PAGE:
Villadoria’s 2013 Langhe Rosso DOC Arpass
Photo by Debbie Henning

Our visit to Villadoria was the perfect way to spend a morning in Piemonte.

Randy with Paula Lanzavecchia, owner of Villadoria, and two of her Barolos
Photo by Debbie Henning
The lineup of Villadoria’s Barolos
Photo by Debbie Henning

We asked about lunch recommendations and took Martina’s suggestion to visit Castiglione Falletto, the village on top of the hill across the valley., where we ate at Le Torri Ristorante. You would hardly expect to find such an elegant, great restaurant in a town of about 700 people, but that’s Italia.

Following lunch, we headed down the hill and stopped at Fontanafredda for a tasting. Fontanafredda is a massive estate/complex with a long and storied history. Everything at Fontanafredda is done big. The tasting area is extensive and situated in the middle of a very large sales area. Adjacent to the sales area is a sizeable classroom/auditorium with theater seating that opens to the sales area. The whole setting and experience are reminiscent of visiting a large Napa Valley winery.

Christina and Veronica, our hosts at Fontanafredda, guided us through a tasting of some of the wines they offer. We began with the 2012 Contessa Rosa, a rose spumante made in the classic manner from Pinot Noir and Chardonnay. The Pinot Noir is fermented with brief skin contact to provide some of the pink color. The remainder of the color comes from the addition of a little Barolo prior to the secondary fermentation. The Barolo adds an orange hue to the sparkling wine. The floral, citrusy nose leads to a dry wine with some character and tastes of plums, spice and yeast. It has a pleasant balance of minerality and acidity. Great to use anytime you might want a sparkling wine.

Fontanafredda’s Contessa Rosa
Photo by Debbie Henning

Next up was the Vigna Gatinera, another sparkling wine, this time with 100 percent Pinot Noir. Half is fermented in stainless steel, while half is fermented in oak barriques. The wine fermented in oak is left on the lees until bottling for the secondary fermentation. The wine ages for 10 years before release. This wine is golden colored with hints of green and consistent bubbles. The aromas make you think of pears, spices and bread. The taste is crisp, minerally, spicy and yeasty. This is another solid spumante that will serve well when a sparkling wine is desired.

2008 Vigna Gatinera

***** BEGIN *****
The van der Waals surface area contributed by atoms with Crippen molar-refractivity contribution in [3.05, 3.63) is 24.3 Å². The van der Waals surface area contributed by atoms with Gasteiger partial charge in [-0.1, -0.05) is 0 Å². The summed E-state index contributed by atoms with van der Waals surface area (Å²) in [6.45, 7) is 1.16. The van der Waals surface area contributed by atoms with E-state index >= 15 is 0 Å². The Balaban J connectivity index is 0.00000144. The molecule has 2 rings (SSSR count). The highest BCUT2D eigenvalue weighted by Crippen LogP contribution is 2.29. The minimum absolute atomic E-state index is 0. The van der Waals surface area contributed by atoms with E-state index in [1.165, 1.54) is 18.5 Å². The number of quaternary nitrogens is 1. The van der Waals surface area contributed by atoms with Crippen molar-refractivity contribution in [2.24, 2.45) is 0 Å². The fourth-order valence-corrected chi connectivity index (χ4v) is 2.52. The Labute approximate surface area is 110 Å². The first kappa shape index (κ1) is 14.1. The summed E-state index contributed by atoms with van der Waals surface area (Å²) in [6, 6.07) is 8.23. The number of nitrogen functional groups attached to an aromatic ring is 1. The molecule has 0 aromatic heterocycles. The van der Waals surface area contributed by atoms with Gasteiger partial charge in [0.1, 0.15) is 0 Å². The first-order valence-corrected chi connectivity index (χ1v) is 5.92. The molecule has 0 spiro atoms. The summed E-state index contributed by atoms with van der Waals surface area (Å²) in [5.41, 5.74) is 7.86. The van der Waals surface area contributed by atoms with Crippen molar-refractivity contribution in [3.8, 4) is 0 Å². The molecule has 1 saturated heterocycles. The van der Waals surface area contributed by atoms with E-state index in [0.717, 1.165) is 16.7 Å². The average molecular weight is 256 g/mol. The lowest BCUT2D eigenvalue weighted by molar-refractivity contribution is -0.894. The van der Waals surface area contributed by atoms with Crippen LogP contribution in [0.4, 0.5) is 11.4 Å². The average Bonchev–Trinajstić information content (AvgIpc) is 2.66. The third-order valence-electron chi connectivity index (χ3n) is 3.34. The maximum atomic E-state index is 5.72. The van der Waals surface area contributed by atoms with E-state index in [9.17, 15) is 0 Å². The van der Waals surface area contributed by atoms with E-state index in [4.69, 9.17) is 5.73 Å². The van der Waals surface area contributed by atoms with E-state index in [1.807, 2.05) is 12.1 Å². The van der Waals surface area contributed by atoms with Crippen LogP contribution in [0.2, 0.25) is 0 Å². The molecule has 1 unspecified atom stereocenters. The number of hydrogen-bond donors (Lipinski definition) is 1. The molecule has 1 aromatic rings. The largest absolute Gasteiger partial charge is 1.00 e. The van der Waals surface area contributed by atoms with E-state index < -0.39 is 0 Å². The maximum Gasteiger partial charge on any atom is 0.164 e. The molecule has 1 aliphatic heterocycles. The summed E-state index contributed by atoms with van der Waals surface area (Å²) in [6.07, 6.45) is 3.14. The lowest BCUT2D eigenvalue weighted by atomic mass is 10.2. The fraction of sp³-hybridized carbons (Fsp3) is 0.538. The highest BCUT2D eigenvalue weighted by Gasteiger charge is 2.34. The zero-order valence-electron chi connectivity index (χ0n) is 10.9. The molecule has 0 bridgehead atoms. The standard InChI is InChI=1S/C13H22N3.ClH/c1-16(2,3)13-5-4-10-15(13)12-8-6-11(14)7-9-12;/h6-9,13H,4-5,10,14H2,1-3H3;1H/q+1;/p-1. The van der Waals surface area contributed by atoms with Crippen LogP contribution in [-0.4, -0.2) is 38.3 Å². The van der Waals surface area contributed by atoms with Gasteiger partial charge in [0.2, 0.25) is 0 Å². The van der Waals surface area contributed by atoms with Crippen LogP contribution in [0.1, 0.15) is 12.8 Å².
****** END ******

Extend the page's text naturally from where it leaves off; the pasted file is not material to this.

Photo by Debbie Henning

We movid on to a very nice Barbera d’Asti Superiore from Giacomo Borgogno & Figli, one of the wineries in the Fontanafredda corporate stable. The 2017 Cascina Valle Asinari Barbera d’Asti Superiore is a very nice example of what Barbera offers. The wine is purple to crimson at the edge. The nose is all red fruit and vanilla. It is full flavored with red raspberries and plums with spiciness. The tannins are bold, and the wine exhibits crisp acidity, making it a great complement to a bold, spicy dish.

2017 Cascina Valle Asinari Barbera d’Asti Superiore
Photo by Debbie Henning

Following the Barbera, we moved on to a couple of Barolos, beginning with the Fontanafredda 2013 Barolo del Comune di Serralunga d’Alba. This Barolo is from the same area as the Villadoria Barolo we tasted earlier in the day, but the Fontanafredda is two years older. The wines share many similarities, but the additional two years of ageing are noticeable. This wine is brick red in the glass and crystal clear. The spicy, floral aromas almost jump out of the glass. The flavors are well balanced with hints of strawberry and spice. The tannins are still dominant, but softer with the additional age. This is a wine that is very good right now and will continue to improve for a number of years.

Fontanafredda’s 2013 Barolo del Comune di Serralunga d’Alba
Photo by Debbie Henning

We wrapped up our tasting with the 2010 Casa E. di Mirafiore Barolo Riserva. The Mirafiore brand is another of the Fontanafredda brands. The wine is beautifully clear and brick red. The aromas of complex spices, chocolate and mint explode from the glass. With nine years of ageing under its belt, this is a beautifully drinking Barola. The tannins are still prominent and bold, but have smoothed to the point of lushness. As with all Barolos, these two would be great complements to any hearty, complex beef dish.

2010 Casa E. di Mirafiore Barolo Riserva
Photo by Debbie Henning
Our Fontanafredda host, Christina, in the classroom/theater at Fontanafredda
Photo by Debbie Henning